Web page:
U.S. Department of Agriculture’s voluntary Conserva- Surface cover is crucial in reducing sediment in
tion Reserve Program owing to an increase in overall runoff and limiting soil erosion. Farmers can employ a
agricultural production. The program pays farmers to number of techniques that leave some portion of crop
convert environmentally sensitive or highly erodible residues on the soil surface, helping to reduce erosion.
acreage to native grasses, wildlife plantings, trees, fil- In “no-till” systems, as the name implies, crops are
ter strips, and riparian buffers and provides cost-share simply planted into the previous year’s crop residues.
assistance for conservation practices. One of the issues for corn is what to do with the stalks
Producing biofuels from perennial crops that and cobs left in the field after the grain has been har-
hold soil and nutrients in place and require lower fer- vested—called the corn stover. This material could po-
tilizer and pesticide inputs, like switchgrass, poplars, tentially be converted to cellulosic biofuel, but leaving
willows, or prairie polyculture, is another option for corn stover on the fields can greatly reduce soil ero-
reducing the deleterious effects of biofuel crops. There sion.
are, however, large uncertainties surrounding the pro-
duction of cellulosic ethanol from such crops: such Key Policy Considerations
crops have very little history of use in large-scale culti-
vation. Therefore, even basic information such as water The water implications of biofuels production are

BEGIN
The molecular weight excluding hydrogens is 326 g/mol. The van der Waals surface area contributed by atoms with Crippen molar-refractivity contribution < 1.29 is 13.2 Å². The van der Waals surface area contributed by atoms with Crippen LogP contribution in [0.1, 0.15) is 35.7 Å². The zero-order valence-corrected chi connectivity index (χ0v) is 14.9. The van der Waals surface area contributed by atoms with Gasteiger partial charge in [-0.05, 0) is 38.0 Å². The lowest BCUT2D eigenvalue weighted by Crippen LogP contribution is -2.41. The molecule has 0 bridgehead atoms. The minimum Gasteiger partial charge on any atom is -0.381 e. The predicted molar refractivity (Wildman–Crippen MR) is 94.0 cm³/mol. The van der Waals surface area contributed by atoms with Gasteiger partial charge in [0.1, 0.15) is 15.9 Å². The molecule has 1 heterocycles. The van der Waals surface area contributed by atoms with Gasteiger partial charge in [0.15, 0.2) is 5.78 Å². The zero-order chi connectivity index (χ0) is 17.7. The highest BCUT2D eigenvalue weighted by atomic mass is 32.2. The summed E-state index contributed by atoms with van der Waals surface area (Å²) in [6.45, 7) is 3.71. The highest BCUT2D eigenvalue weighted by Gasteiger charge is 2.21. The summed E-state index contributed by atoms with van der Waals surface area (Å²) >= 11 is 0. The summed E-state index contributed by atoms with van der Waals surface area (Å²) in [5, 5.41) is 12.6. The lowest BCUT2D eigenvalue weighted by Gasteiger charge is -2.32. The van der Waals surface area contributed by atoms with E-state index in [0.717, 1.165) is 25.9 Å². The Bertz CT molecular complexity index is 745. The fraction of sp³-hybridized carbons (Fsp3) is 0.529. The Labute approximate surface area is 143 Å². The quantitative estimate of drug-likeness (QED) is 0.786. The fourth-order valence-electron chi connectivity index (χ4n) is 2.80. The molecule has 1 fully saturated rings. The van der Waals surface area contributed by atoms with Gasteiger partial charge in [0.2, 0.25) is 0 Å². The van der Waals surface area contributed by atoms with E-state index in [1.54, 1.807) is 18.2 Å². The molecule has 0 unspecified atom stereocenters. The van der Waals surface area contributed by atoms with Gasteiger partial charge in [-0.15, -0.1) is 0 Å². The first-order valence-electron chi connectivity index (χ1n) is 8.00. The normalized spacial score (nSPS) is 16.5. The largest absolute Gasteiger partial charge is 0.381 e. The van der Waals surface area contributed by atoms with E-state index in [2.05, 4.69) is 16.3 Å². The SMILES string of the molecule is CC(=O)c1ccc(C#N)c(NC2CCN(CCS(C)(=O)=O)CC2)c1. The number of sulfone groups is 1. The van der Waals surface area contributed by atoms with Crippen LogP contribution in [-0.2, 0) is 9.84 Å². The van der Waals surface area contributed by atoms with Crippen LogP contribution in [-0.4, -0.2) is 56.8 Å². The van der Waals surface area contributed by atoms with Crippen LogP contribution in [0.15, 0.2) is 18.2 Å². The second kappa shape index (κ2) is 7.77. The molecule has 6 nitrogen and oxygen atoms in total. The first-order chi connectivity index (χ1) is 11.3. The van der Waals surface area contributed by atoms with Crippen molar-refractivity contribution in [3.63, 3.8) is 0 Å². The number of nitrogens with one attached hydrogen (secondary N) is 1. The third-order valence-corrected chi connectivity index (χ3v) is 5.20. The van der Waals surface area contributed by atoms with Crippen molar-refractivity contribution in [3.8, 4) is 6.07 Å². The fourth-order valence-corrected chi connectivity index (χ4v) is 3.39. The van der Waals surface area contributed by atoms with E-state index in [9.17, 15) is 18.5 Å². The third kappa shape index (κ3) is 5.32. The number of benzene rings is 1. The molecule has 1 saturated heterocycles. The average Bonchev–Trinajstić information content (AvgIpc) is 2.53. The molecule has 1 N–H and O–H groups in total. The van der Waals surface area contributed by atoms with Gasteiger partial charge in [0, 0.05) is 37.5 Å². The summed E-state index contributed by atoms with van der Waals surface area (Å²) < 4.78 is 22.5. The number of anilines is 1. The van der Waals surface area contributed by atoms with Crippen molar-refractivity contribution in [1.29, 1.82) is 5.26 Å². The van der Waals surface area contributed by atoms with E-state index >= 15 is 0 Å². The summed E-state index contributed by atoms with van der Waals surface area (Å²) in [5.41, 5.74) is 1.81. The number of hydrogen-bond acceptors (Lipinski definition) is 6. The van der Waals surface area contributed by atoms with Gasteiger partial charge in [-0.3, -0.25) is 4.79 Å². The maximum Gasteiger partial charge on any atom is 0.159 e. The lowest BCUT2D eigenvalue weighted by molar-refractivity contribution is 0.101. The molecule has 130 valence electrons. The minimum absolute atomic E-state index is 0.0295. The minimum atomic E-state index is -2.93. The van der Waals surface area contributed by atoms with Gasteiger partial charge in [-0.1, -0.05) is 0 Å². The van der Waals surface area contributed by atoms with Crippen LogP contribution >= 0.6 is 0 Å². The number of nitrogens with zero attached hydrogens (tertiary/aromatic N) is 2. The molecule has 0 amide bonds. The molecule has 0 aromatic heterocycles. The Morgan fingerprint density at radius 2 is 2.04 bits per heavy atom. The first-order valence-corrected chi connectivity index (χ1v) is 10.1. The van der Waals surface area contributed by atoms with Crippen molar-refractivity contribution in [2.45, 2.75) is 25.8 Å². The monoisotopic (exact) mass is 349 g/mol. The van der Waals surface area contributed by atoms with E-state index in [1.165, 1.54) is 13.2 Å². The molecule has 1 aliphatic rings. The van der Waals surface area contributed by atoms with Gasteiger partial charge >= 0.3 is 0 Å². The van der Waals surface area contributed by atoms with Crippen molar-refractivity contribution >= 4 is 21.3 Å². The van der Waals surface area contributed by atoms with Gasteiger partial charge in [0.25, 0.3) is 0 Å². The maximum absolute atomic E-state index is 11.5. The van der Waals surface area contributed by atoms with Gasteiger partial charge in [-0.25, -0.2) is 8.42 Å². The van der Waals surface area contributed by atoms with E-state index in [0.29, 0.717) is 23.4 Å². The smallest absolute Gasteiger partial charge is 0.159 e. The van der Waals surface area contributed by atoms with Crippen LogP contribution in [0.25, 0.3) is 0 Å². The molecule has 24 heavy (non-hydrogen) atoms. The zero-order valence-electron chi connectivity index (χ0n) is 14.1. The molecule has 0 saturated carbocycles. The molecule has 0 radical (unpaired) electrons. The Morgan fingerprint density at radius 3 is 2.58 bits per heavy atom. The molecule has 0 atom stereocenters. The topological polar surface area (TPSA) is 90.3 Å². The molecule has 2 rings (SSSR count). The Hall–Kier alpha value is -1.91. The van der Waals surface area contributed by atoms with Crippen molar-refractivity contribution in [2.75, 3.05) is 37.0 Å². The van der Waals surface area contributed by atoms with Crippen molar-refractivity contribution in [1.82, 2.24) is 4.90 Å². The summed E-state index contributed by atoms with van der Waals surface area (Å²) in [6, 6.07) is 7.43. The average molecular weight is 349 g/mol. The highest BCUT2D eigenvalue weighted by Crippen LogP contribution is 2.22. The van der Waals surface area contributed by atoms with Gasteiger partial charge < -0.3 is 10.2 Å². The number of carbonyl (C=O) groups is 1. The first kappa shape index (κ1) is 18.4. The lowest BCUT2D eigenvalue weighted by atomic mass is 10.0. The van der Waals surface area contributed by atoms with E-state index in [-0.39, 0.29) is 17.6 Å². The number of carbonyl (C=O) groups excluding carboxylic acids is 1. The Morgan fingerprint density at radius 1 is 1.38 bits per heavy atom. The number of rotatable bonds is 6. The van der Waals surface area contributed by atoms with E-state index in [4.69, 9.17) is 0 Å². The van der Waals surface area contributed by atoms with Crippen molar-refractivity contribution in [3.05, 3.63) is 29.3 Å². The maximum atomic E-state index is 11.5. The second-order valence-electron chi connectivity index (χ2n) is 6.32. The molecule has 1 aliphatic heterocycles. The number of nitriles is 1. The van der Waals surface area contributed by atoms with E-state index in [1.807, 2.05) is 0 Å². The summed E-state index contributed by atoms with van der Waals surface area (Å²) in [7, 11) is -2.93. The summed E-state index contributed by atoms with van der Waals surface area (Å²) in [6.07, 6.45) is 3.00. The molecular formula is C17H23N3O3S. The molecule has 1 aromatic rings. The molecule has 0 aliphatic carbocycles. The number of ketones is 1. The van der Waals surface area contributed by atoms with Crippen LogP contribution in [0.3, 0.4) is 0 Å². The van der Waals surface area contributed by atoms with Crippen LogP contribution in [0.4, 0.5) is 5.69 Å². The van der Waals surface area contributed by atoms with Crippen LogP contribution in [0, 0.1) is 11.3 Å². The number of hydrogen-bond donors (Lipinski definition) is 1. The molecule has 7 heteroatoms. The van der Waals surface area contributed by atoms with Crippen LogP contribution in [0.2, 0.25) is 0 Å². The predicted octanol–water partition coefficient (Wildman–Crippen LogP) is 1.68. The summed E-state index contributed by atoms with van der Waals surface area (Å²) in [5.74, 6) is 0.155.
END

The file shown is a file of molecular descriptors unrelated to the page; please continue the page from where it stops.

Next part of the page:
or nitrogen inputs needed, herbicide use, impact on soil complex, difficult to monitor, and will vary greatly by
erosion, and even overall yields is preliminary. region. In general, however, crops that require less ir-
rigation, less fertilizer and pesticides, and provide • A
 lternative subsidies to reduce impacts of biofu-
better erosion protection will likely produce fewer els production on water use and quality. To meet
negative water impacts. Therefore, policy decisions goals regarding overall water use, for example,
that encourage such measures can have a significant performance incentives could be developed that
positive impact on the protection of water resources encourage producers to increase water recycling
as the demand for biofuels expands. in ethanol plants and farmers to adopt improved
This report describes factors that shape the cur- irrigation technology.
rent policy context and raises some important con- • P
 olicies to encourage best agricultural practices.
siderations for future policy; however, it does not Several existing programs provide incentives to
evaluate specific policy options or make any recom- farmers specifically for improved nutrient manage-
mendations about policies to be implemented. ment, for example. In addition, about $4 billion is
Current Policy Framework spent annually on incentives for farmers to engage
The dramatic expansion of corn ethanol pro- in practices to reduce soil erosion. Greater imple-
duction over the past several years has largely been mentation of agricultural best practices could help
driven by subsidy policies for corn ethanol produc- maintain or even reduce water quality impacts.